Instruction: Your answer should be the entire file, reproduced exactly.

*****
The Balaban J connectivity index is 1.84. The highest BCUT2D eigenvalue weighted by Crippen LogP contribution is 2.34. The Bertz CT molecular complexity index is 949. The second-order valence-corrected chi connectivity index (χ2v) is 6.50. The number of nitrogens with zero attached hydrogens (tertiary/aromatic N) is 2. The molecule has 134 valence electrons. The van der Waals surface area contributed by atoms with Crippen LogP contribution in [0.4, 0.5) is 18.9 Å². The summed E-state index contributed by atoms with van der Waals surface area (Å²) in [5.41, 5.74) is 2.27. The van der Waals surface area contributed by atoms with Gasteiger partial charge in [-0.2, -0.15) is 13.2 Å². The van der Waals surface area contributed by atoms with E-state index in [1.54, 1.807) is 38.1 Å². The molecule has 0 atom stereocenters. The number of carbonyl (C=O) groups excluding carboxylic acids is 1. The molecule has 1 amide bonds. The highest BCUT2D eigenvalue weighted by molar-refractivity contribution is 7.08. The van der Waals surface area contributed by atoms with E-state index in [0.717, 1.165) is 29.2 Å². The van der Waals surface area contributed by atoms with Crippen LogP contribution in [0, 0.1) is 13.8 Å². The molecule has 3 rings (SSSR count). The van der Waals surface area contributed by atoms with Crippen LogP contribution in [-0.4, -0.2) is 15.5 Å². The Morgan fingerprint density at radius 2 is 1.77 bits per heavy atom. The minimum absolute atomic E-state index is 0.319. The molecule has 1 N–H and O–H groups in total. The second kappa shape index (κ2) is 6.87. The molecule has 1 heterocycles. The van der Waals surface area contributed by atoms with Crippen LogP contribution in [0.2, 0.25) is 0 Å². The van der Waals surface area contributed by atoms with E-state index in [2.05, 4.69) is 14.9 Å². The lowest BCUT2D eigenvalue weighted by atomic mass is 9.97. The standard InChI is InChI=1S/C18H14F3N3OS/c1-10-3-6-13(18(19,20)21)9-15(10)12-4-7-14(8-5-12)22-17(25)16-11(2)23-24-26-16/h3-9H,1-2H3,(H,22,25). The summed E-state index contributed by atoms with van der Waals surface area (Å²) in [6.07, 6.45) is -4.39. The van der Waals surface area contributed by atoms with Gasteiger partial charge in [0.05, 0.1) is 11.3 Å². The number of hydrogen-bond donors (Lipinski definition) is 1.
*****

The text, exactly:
The Balaban J connectivity index is 1.84. The highest BCUT2D eigenvalue weighted by Crippen LogP contribution is 2.34. The Bertz CT molecular complexity index is 949. The second-order valence-corrected chi connectivity index (χ2v) is 6.50. The number of nitrogens with zero attached hydrogens (tertiary/aromatic N) is 2. The molecule has 134 valence electrons. The van der Waals surface area contributed by atoms with Crippen LogP contribution in [0.4, 0.5) is 18.9 Å². The summed E-state index contributed by atoms with van der Waals surface area (Å²) in [5.41, 5.74) is 2.27. The van der Waals surface area contributed by atoms with Gasteiger partial charge in [-0.2, -0.15) is 13.2 Å². The van der Waals surface area contributed by atoms with E-state index in [1.54, 1.807) is 38.1 Å². The molecule has 0 atom stereocenters. The number of carbonyl (C=O) groups excluding carboxylic acids is 1. The molecule has 1 amide bonds. The highest BCUT2D eigenvalue weighted by molar-refractivity contribution is 7.08. The van der Waals surface area contributed by atoms with E-state index in [0.717, 1.165) is 29.2 Å². The van der Waals surface area contributed by atoms with Crippen LogP contribution in [0, 0.1) is 13.8 Å². The molecule has 3 rings (SSSR count). The van der Waals surface area contributed by atoms with Crippen LogP contribution in [-0.4, -0.2) is 15.5 Å². The Morgan fingerprint density at radius 2 is 1.77 bits per heavy atom. The minimum absolute atomic E-state index is 0.319. The molecule has 1 N–H and O–H groups in total. The second kappa shape index (κ2) is 6.87. The molecule has 1 heterocycles. The van der Waals surface area contributed by atoms with Crippen LogP contribution in [0.2, 0.25) is 0 Å². The van der Waals surface area contributed by atoms with E-state index in [2.05, 4.69) is 14.9 Å². The lowest BCUT2D eigenvalue weighted by atomic mass is 9.97. The standard InChI is InChI=1S/C18H14F3N3OS/c1-10-3-6-13(18(19,20)21)9-15(10)12-4-7-14(8-5-12)22-17(25)16-11(2)23-24-26-16/h3-9H,1-2H3,(H,22,25). The summed E-state index contributed by atoms with van der Waals surface area (Å²) in [6.07, 6.45) is -4.39. The van der Waals surface area contributed by atoms with Gasteiger partial charge in [0.05, 0.1) is 11.3 Å². The number of hydrogen-bond donors (Lipinski definition) is 1.